Boston Public Schools students don’t often have a need to don Wellington Boots for class unless, however, they are among the nearly 90 kids who get to don a pair of “wellies” each morning before trudging through the salt marshes on Thompson Island – their outdoor classroom for the summer.
"The Haynes Early Education Center is an amazing school in Roxbury," said Malachi, who along with his four brothers attended and graduated from the Haynes ECC. "It was the foundation for my academic success." Malachi used to struggle with his speech, but thanks to his teachers, Ms. Mullen and Ms. Starx, he was able to receive the support he needed. "Speaking has become one of my strengths," said Malachi. In May, he put his speaking skills to the test during a meeting with President Obama, a forum for black and Latino boys that was held shortly after the Baltimore riots. During that gathering, Malachai left a strong impression on the president. Soon after meeting Malachi, President Obama referenced Malachi's remarks at a closed conference at Lehman College in the Bronx. President Obama told the group about the young man he had met. "Malachi, he just talked about — we should talk about love," the New York Times quoted Mr. Obama as saying.
On July 8, 2015, Boston Public Schools kicked off its Summer Meal Program, which provides free meals to all children under the age of 19. Many neighborhood children, parents, and community partners joined the festivities at the Ann M. Cole Community Center in Jamaica Plain.
The Boston Public Schools would like to thank the Edward M. Kennedy Institution for extending an invitation to 20 of our high school students and 5 of our history teachers to attend a special celebration of the 50th anniversary of the Voting Rights Act. Congressman John Lewis of GA, the last surviving member of the "big six" leaders of the 1950's and 1960's civil rights movement, founder of SNCC, and organizer of the march at Selma, was the keynote speaker at the event. Our BPS students were treated to a small group discussion on the topic of race and justice with Congressman Lewis preceding the main event. The keynote address was delivered to a sold-out crowd of 600 attendees, including the MA congressional delegation and members of Boston's City Council. Our Boston Public Schools student attendees were given priority seating on the EMK Institute's senate floor, with many of them in the front row.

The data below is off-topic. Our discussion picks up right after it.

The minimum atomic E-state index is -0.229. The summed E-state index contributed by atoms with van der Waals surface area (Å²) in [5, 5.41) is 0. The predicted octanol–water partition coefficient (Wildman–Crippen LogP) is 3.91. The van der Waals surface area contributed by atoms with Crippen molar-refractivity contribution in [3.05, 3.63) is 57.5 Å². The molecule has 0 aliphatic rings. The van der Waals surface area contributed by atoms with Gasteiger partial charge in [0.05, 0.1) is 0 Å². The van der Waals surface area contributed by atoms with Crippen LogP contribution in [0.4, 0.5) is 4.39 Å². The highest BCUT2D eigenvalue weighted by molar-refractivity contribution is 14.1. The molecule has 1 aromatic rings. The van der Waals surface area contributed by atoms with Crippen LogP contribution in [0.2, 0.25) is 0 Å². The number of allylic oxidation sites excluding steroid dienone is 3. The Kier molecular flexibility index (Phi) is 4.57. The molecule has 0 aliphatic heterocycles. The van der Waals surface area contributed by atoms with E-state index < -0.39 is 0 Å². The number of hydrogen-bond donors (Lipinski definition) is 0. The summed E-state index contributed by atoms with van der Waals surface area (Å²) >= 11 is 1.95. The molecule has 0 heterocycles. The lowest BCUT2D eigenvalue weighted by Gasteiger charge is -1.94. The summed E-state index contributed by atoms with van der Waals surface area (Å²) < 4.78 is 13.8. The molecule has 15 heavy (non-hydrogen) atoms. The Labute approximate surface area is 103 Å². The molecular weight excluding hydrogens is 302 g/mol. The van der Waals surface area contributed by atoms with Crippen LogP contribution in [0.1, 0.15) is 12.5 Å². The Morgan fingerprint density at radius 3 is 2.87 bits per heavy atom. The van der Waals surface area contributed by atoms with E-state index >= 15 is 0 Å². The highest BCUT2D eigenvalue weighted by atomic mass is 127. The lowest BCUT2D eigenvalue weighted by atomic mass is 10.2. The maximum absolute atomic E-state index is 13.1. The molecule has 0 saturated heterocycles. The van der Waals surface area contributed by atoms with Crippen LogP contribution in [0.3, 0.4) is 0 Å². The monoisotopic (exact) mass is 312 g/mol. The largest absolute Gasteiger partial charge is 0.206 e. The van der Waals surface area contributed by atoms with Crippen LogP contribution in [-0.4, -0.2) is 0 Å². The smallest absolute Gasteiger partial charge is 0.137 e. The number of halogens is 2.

David Lopera, who graduated in June from the O'Bryant, learned of the Gates Millennium scholarship during his sophomore year when a friend received the same award. "Why not me?" thought David, who became determined to apply for the scholarship in his senior year. The Gates Millennium Scholarship is very competitive, requiring applicants to write eight essays, each on a different topic. David's essays focused on his Columbian upbringing and his parents, who were the driving force behind his success. "My parents always stressed the importance of education," David said. He also acknowledged his guidance counselor, Dr. Maria Irizarry, "She was a friend who believed in me. She worked closely with me during the application process and made sure I was on top of everything," he added.
He once dreaded speaking in public, but Ayomide "A-yo" Olumuyima overcame his personal “stage fright” soon after joining the Boston School Committee as a high school junior -- a role that helped him turn his voice into a powerful symbol of youth-driven change that will long serve as a model for future student representatives.
John Rogers has been a fourth-grade teacher at the Guild school for four years, and he loves it there. "I've even moved to this neighborhood and bought a house," said John. He enjoys the traditions of the school; one particular custom of the school is to have fourth-grade teachers prepare a curriculum that incorporates the teacher's favorite era in history. For Guild enthusiast John Rogers, the topic for his class lesson was a no-brainer.